Te Pahū man Tony Wyeth's new interactive musical show uses original Kiwi songs to aid brain development for three to six-year-olds.
New Zealand children need more movement to music according to the Waikato actor and musician.
"The first job I had out of drama school was with The Ugly Shakespeare Company — three actors in a van, touring from Cape Reinga to Bluff, performing modernised and comical Shakespeare to schools," said Tony.
"I was into it from the get-go. There's an honesty that children have, that as a performer you can't help but embrace. The energy you get off them is incredible. There's nothing like it."
Tony's wife is French, and he spent five and a half years in France. There he toured his Sing Along with Tony show around the primary schools in the Loire region.
"It was well received by the children and teachers, mainly because it used live music.
"In the show, the first thing the children would see as they arrived was me, sitting on a treasure chest, gently playing my acoustic guitar. That instantly set the tone. Their eyes light up, all their attention was on the guitar and me — it fascinates children. When I sang their eyes get even wider. I had their attention and respect."
The experience of performing English language songs and music to French school children prompted him to start his own YouTube channel and produce his first album.
Now, after seeing first-hand the benefits of movement and learning while working at a rural primary school, he has created an interactive musical show based on the theme of Crossing the Midline.
It refers to the ability to reach across the middle of the body with the arms and legs crossing over to the opposite side. It helps build pathways in the brain and is an important skill for development of various motor and cognitive skills.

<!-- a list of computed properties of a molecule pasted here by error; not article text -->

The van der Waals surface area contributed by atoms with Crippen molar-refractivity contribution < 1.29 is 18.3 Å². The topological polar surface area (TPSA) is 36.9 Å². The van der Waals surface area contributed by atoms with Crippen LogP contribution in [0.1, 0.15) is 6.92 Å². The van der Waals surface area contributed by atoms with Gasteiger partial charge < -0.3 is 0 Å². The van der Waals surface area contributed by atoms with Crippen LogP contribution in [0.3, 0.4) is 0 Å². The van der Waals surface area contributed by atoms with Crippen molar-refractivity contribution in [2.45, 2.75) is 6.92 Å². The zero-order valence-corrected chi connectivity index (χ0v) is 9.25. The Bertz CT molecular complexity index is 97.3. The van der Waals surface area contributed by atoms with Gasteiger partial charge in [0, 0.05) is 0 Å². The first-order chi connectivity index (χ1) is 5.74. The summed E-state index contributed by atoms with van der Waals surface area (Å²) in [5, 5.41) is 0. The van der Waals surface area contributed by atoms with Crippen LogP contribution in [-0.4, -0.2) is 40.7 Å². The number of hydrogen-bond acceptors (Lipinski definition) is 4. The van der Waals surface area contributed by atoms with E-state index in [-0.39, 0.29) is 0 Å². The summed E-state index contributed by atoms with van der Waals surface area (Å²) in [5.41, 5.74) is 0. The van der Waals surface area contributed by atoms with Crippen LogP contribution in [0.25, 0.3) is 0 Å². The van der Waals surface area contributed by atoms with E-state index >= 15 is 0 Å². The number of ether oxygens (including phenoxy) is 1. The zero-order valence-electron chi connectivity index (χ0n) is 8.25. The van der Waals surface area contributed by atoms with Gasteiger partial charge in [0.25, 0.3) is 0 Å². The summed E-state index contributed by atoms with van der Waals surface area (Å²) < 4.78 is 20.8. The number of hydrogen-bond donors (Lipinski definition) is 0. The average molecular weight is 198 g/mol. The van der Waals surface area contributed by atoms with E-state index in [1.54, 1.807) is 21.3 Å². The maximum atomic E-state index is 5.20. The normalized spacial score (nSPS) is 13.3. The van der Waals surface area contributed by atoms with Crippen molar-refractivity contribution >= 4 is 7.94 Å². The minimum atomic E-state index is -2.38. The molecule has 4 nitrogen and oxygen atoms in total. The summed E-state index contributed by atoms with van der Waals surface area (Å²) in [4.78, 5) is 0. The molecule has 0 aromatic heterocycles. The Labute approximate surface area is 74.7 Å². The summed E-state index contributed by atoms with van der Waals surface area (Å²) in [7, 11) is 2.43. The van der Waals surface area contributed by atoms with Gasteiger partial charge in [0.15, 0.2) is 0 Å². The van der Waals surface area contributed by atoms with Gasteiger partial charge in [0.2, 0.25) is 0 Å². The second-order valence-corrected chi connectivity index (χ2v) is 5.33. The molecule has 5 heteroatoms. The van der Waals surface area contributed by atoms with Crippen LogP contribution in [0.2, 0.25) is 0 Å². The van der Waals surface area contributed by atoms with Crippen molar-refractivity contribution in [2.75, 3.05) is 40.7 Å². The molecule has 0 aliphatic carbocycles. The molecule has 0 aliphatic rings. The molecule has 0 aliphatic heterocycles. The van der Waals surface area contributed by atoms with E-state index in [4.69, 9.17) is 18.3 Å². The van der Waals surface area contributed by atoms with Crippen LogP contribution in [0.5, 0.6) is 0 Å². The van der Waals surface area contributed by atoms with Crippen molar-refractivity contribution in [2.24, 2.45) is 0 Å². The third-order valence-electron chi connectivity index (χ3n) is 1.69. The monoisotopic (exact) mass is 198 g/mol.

Reading, writing, and many self-care and daily living skills require crossing the midline, for example, reaching toward your foot to put on a shoe and sock with both hands.
"Basically, I go to a centre or school, teach the children my original actions songs and then we perform the songs. The actions are all designed to get the children moving limbs from one side of the body to the other, horizontally and vertically, ie crossing the midline.
"Children's language and physical development benefits so much when they are engaged and having fun with songs and music," said Tony.
"I wanted to create a live show that would offer an exciting new resource for early childhood and new entrant educators."
With over 25 years in the entertainment industry, Tony has just about done it all, from street theatre to professional theatre. From no budget short films, to big budget feature films with Oscar winning actors (Geoffrey Rush) as well as TV advertising and TV series.
Tony learnt violin and drums as a child which followed on to seven years as drummer for various original bands in England including Smokey Feel and Johnny Fist.
He's composed soundtracks for theatre and short film and performed solo in France and England.
The YouTube channel content uses the resources he created for the French show and offers a new video every two weeks.
There are original songs from an eBook he was commissioned to compose for and traditional songs, like Row Row Row Your Boat and Twinkle Twinkle Little Star.
"When songs are relevant and mean something to children, the learning they convey is relevant and is remembered. Through songs, they learn and retain sentences with verbs, new vocabulary, expressions and word stress.
"A lot of the songs I perform have actions that bring in muscle memory, embedding the new knowledge even further in their brains. Learning songs in a group helps train their ears to listen closely to the sounds of new words and to learn new melody.
"It increases aural perception and exposes children to wider culture associated with the various genres of music out there.
"I enjoy obviously the reactions, the smiles and the belly laughs but with this show you also get to see progress. I challenge the children with physical crossing the midline actions that believe me, are not easy. When they persevere and can actually do them by the end of the show, it's very rewarding."
Check out singalongwithtony.com